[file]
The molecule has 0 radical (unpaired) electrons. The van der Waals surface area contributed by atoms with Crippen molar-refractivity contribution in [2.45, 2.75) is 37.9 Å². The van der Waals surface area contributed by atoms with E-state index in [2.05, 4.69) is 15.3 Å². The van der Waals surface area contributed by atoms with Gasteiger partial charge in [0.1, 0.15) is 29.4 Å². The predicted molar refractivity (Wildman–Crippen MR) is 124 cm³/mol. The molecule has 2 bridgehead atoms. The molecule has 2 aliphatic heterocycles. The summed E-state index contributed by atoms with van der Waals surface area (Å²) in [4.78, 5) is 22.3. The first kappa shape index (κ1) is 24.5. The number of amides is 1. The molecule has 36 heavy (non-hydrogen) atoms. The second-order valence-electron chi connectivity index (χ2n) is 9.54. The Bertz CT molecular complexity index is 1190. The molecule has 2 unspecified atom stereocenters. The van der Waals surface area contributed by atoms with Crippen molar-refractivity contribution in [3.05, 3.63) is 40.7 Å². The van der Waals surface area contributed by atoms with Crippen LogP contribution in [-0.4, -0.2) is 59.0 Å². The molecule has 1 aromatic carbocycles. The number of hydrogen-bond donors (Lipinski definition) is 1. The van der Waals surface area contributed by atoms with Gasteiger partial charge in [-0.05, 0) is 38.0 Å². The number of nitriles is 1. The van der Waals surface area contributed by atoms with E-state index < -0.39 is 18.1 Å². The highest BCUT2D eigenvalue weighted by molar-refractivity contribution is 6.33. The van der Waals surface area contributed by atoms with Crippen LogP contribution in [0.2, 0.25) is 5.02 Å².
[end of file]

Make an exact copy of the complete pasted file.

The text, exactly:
The molecule has 0 radical (unpaired) electrons. The van der Waals surface area contributed by atoms with Crippen molar-refractivity contribution in [2.45, 2.75) is 37.9 Å². The van der Waals surface area contributed by atoms with E-state index in [2.05, 4.69) is 15.3 Å². The van der Waals surface area contributed by atoms with Gasteiger partial charge in [0.1, 0.15) is 29.4 Å². The predicted molar refractivity (Wildman–Crippen MR) is 124 cm³/mol. The molecule has 2 bridgehead atoms. The molecule has 2 aliphatic heterocycles. The summed E-state index contributed by atoms with van der Waals surface area (Å²) in [4.78, 5) is 22.3. The first kappa shape index (κ1) is 24.5. The number of amides is 1. The molecule has 36 heavy (non-hydrogen) atoms. The second-order valence-electron chi connectivity index (χ2n) is 9.54. The Bertz CT molecular complexity index is 1190. The molecule has 2 unspecified atom stereocenters. The van der Waals surface area contributed by atoms with Crippen molar-refractivity contribution in [3.05, 3.63) is 40.7 Å². The van der Waals surface area contributed by atoms with Crippen LogP contribution in [-0.4, -0.2) is 59.0 Å². The molecule has 1 aromatic carbocycles. The number of hydrogen-bond donors (Lipinski definition) is 1. The van der Waals surface area contributed by atoms with Gasteiger partial charge in [-0.05, 0) is 38.0 Å². The number of nitriles is 1. The van der Waals surface area contributed by atoms with E-state index < -0.39 is 18.1 Å². The highest BCUT2D eigenvalue weighted by molar-refractivity contribution is 6.33. The van der Waals surface area contributed by atoms with Crippen LogP contribution in [0.2, 0.25) is 5.02 Å².